Will Advances in AI Deepen The Fake News Crisis, Or Help Solve It?

As synthetic media spreads, authentic images will invite skepticism.

fake news
Getty Images/iStockphoto

In a media environment filled with fake news, technological advances have disturbing implications.

A Reddit user named Deepfakes released a software tool last fall that allows anyone to make synthetic videos in which a neural network substitutes one person’s face for another’s, while keep their expressions consistent.

The user also posted pornographic videos, known as “deepfakes,” that appear to feature various Hollywood actresses.

Meanwhile, around the same time, a research group at the University of Washington published a paper that showed a neural network that could create believable videos in which the former President Barack Obama appeared to be saying words that were actually spoken by someone else.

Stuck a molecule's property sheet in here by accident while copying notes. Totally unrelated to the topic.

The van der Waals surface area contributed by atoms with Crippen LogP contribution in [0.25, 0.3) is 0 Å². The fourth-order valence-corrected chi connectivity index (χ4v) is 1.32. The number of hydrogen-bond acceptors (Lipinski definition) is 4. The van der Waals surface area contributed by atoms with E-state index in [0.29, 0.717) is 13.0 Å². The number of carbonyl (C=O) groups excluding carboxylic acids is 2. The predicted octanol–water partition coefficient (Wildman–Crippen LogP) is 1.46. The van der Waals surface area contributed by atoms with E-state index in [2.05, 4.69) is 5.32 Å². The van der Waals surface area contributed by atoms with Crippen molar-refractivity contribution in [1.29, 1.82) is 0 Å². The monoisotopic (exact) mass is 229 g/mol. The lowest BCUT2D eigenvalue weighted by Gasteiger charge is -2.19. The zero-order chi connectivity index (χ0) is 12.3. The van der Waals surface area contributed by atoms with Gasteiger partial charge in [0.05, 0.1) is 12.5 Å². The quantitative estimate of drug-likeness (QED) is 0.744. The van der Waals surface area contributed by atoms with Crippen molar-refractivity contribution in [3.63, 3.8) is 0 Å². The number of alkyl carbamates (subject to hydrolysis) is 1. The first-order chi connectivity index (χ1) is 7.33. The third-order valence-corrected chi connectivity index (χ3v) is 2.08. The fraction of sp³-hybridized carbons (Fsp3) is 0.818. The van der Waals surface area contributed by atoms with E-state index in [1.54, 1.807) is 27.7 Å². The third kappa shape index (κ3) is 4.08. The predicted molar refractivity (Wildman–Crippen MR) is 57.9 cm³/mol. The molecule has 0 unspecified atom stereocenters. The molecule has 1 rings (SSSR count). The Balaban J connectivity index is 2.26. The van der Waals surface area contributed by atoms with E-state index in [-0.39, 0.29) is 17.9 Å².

Today’s smartphones can digitally manipulate even ordinary snapshots and recent top-grossing movies like Black Panther and Jurassic World are saturated with synthesized images that would have been dramatically harder to produce just years ago, writes The New Yorker. 

What does this mean for the world of fake news? Will this technology make it worse, or will we better learn what is real and fake?

“Actually, from the very beginning, photography was never objective,” said Alexei A. Efros, a computer scientist who runs one of the world’s best image-synthesis labs, according to The New Yorker. “Whom you photograph, how you frame it—it’s all choices. So we’ve been fooling ourselves. Historically, it will turn out that there was this weird time when people just assumed that photography and videography were true. And now that very short little period is fading. Maybe it should’ve faded a long time ago.”

The InsideHook Newsletter.

News, advice and insights for the most interesting person in the room.